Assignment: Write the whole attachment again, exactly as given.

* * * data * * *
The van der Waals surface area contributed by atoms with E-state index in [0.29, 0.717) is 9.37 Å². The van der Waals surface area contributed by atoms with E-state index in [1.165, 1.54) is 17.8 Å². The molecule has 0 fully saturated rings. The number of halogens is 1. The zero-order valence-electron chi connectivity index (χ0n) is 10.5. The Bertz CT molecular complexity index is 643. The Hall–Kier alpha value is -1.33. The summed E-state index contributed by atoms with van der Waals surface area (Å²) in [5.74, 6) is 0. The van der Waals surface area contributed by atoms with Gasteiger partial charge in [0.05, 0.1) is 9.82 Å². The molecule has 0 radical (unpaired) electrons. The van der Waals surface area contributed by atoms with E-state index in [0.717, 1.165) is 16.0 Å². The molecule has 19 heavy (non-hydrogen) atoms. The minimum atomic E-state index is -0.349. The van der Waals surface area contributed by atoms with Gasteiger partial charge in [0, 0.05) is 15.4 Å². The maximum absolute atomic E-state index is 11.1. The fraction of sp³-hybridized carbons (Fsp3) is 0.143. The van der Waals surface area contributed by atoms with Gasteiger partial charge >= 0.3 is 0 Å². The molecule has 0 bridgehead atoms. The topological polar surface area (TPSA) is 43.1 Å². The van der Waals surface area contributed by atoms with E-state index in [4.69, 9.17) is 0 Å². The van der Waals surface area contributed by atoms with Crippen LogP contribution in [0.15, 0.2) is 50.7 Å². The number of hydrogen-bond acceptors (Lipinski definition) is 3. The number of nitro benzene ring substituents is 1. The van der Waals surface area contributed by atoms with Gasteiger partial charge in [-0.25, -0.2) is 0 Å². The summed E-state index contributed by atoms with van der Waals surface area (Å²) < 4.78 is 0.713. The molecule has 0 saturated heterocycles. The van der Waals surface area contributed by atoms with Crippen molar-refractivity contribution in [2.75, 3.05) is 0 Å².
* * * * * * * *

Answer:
The van der Waals surface area contributed by atoms with E-state index in [0.29, 0.717) is 9.37 Å². The van der Waals surface area contributed by atoms with E-state index in [1.165, 1.54) is 17.8 Å². The molecule has 0 fully saturated rings. The number of halogens is 1. The zero-order valence-electron chi connectivity index (χ0n) is 10.5. The Bertz CT molecular complexity index is 643. The Hall–Kier alpha value is -1.33. The summed E-state index contributed by atoms with van der Waals surface area (Å²) in [5.74, 6) is 0. The van der Waals surface area contributed by atoms with Gasteiger partial charge in [0.05, 0.1) is 9.82 Å². The molecule has 0 radical (unpaired) electrons. The van der Waals surface area contributed by atoms with E-state index in [0.717, 1.165) is 16.0 Å². The molecule has 19 heavy (non-hydrogen) atoms. The minimum atomic E-state index is -0.349. The van der Waals surface area contributed by atoms with Gasteiger partial charge in [0, 0.05) is 15.4 Å². The maximum absolute atomic E-state index is 11.1. The fraction of sp³-hybridized carbons (Fsp3) is 0.143. The van der Waals surface area contributed by atoms with Gasteiger partial charge >= 0.3 is 0 Å². The molecule has 0 bridgehead atoms. The topological polar surface area (TPSA) is 43.1 Å². The van der Waals surface area contributed by atoms with E-state index in [4.69, 9.17) is 0 Å². The van der Waals surface area contributed by atoms with Crippen LogP contribution in [0.15, 0.2) is 50.7 Å². The number of hydrogen-bond acceptors (Lipinski definition) is 3. The number of nitro benzene ring substituents is 1. The van der Waals surface area contributed by atoms with Gasteiger partial charge in [-0.25, -0.2) is 0 Å². The summed E-state index contributed by atoms with van der Waals surface area (Å²) < 4.78 is 0.713. The molecule has 0 saturated heterocycles. The van der Waals surface area contributed by atoms with Crippen molar-refractivity contribution in [2.75, 3.05) is 0 Å².